Steve Hill is an upbeat guy. Since the world turned upside down last year he’s thrown himself into livestreaming with Skam (the band he co-founded in 2011), alongside parenting responsibilities and his day job as a teacher. Still, at this point even he is starting to get a bit bored.
“It’s been alright,” the Skam singer/guitarist tells us, Cheshire Cat grin intact. “I mean… it’s pretty shit, in’t it? But we’re doing okay, keeping ourselves busy.”
Together with bassist/co-founder Matt Gilmore and drummer Neal Hill, he has also been able to finalise their new EP, Intra. A strapping six-tracker, it’s a refreshing follow-up to 2017’s conceptual colossus The Amazing Memoirs Of Geoffrey Goddard.
With one foot in the heavier end of the Foo Fighters and another in the classic arsenals of Iron Maiden, Thunder and AC/DC, it’s Skam’s biggest and best set of songs yet, stirred together with ruminations on human struggles
At gigs you’ll find them out front with fans.
Rock fans first and foremost – and raised on a cocktail of classic rock and their local late-90s/ early-00s scene – Skam would rather be partying with fans than holding court in green rooms.
“We didn’t wanna go to a gig and sit and drink lemon and honey before the show,” Gilmore says of their earlier shows, “it was about meeting people, talking to people, drinking a vast amount of beer, Steve smoking too many fags…”
“We’re very social animals that way,” Hill adds. “We still like to come out and see everybody.”
It all began in the rock haunts of Leicester.
Before Skam, the singer and bassist started out in ill-fated punk group The A.I.Ds. Music-loving misfits in school (“Matt was a full-on skinhead,” Hill says, “I wore black nail varnish”), they spent weekends at gigs and frequenting local rock club Alcatraz. Starting the band, which eventually morphed into Skam, was a no-brainer.
“We were awful,” Gilmore says with a grimace, “but at that point we weren’t thinking about much, it was just pure fun.”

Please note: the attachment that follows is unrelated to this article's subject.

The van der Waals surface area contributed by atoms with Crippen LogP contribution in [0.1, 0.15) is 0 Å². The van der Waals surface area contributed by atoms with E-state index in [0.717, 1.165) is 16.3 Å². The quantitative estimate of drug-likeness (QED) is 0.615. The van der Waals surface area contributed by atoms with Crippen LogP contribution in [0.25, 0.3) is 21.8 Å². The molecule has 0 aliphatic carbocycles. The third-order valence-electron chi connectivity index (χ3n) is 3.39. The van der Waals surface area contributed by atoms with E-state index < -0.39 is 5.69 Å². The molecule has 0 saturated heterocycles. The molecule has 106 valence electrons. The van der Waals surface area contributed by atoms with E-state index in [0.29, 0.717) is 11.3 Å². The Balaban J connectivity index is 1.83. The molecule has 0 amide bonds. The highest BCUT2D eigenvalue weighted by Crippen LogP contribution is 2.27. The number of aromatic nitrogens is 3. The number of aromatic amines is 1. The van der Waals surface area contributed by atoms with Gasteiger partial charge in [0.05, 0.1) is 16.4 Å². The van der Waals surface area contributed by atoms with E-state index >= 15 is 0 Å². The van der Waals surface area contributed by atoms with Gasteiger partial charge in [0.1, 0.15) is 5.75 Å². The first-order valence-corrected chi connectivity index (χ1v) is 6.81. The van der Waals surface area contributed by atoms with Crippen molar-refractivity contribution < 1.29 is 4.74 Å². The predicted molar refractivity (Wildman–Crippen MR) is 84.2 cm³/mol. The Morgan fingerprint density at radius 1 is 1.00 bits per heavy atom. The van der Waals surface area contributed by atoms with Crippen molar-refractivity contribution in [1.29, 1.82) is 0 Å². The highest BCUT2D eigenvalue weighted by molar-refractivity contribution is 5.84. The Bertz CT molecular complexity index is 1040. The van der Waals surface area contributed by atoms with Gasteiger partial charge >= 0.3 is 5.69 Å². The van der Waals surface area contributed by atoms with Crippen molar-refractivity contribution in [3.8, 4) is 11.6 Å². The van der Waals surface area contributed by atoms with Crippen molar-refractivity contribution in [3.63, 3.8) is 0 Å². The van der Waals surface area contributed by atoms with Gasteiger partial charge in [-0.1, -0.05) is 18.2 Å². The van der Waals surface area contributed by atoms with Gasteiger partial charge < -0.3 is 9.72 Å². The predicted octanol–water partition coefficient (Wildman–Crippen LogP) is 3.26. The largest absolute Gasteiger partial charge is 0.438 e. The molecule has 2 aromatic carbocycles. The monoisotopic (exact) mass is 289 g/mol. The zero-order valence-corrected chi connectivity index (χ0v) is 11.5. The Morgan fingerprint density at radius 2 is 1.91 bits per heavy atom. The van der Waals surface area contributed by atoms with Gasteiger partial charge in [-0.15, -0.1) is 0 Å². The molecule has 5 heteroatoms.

Skam got their first breaks doing gigs with tribute bands.
Early momentum developed through support slots with bands playing familiar songs. Packed rooms across the country, geared up for a night of well-executed classics, proved an ideal place to cut their teeth and find lasting fans.
“Limehouse Lizzy, Dressed To Kill, ZZ Stop, there was a Bad Company one, a Whitesnake one…” Gilmore recalls. “It was one of the best things we did,” Hill says. “Instead of playing down Leicester under our own name, finding the same fifteen people were coming out, we were travelling out of town, playing Nottingham, London… It was cool.”
They performed for a witch in Alsager.
Skam’s earlier gigs took them to some unusual places, one of which was a pub that had an interesting landlady, locally dubbed ‘the Witch Of Alsager’.
“She was just a rocker, really,” Matt says, laughing. “We were sleeping in the pub, upstairs, after this show, and…” Hill chuckles. “This’ll sound terrible, but she looked like a witch – she wore this big black robe. We were smoking and she was cooking herbs [laughs]. I don’t mean we were doing hard-core drugs, but she got a pestle and mortar out, she was making a spell, then we were smoking catnip and all this kind of shit!”
They joined The Answer at a greasy spoon built under a stage.
“When we supported The Answer and The Union at Rock City in Nottingham, it was like a dream come true. That was our childhood venue of choice,” Hill reflects. “But literally built underneath the main stage was a greasy spoon cafe, for the bands!
"You’d go through the door, under the stage, and there’d be some tables set out with doilies on them. And there was a bloke smoking through a vent, going: ‘Alright, lads, you want a Sunday roast?’ You could hear the other band upstairs and the lights would shake.”
The songs are important, but Skam live for playing live.
“Things like doing interviews, releasing records, it’s all the conduit towards being able to play live,” Gilmore says. “So not being able to do it has been really strange.”
“We were moaning about only being able to pull a hundred people to a show,” Hill says. “Or we’d travel up to the north of Scotland and thirty people had come, and we’d be like: ‘This is shit.’ But actually I would give my left bollock to play a gig in front of thirty people now.”